There are two stages in business vis-à-vis brands. The first stage would be that you nurture the brand by vigorous advertisement. By adopting good advertising strategy coupled with catering the need of the public by maintaining expected quality, you brand will gain public recognition. Once the brand has attained a status and has become identifiable, the second stage would mature wherein the brand would nurture your business. Most of the companies at the nascent stage may think that registration of brand is not needed. But our advice is earlier the registration, stronger the protection.

In most of cases, a mark may be adopted by an individual. After some years, the proprietorship concern will be converted either into a partnership firm or as a private limited company. In such an event, the individual who adopted the mark can demand good chunk of share once if the mark registered in his name. So, it is false attitude that one a company or big group can register the mark. Irrespective of the size of your business, prefer registering your mark at the earliest so as to claim statutory protection and to crystallize your priority.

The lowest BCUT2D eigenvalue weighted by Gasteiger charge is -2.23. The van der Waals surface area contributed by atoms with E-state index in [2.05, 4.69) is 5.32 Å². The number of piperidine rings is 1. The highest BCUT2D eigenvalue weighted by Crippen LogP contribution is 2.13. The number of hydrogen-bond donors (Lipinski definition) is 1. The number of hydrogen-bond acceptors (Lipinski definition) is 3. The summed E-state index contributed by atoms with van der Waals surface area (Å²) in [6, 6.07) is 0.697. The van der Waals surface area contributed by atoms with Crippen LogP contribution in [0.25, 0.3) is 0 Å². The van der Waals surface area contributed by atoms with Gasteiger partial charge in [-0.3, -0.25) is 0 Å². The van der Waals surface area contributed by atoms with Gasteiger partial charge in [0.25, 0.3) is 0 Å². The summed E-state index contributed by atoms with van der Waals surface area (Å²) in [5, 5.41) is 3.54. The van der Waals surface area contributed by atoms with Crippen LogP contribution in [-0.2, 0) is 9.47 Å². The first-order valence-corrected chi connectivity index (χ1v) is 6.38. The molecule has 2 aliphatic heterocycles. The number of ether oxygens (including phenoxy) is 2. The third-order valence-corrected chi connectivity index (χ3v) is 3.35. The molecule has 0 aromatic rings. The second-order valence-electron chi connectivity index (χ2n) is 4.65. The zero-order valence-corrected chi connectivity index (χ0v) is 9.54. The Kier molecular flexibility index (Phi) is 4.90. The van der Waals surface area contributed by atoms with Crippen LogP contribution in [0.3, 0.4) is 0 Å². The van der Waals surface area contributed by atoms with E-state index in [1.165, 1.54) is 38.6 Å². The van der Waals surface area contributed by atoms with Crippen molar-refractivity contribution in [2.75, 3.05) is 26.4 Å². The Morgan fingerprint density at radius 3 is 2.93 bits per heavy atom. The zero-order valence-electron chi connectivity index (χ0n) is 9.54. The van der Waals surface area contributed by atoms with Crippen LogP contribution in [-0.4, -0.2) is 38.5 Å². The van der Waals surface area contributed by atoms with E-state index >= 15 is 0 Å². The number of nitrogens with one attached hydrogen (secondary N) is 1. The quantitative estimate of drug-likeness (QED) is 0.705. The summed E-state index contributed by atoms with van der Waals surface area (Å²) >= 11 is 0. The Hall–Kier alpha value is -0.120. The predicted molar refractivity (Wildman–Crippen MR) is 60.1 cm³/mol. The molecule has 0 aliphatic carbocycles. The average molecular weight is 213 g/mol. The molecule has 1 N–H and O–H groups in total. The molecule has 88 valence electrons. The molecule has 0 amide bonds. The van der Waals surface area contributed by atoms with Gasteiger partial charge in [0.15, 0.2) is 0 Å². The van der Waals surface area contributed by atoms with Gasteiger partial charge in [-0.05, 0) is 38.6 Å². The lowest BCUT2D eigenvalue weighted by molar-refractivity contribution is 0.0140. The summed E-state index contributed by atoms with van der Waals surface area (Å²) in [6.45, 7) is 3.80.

We are yet to discuss advantages of registering other Intellectual Properties.

For any query relating to registration of trademark, please don’t hesitate to contact lawyersclubindia.com or email your query to rajaramanak@gmail.com

Author: A.K. RAJARAMAN

Advocate, Madras High Court.  

Email:  rajaramanak@gmail.com

 

[1] Section 2 (zb) of Trademarks Act, 1999

 

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Rajaraman.A.K 
on 17 August 2012
Published in Intellectual Property Rights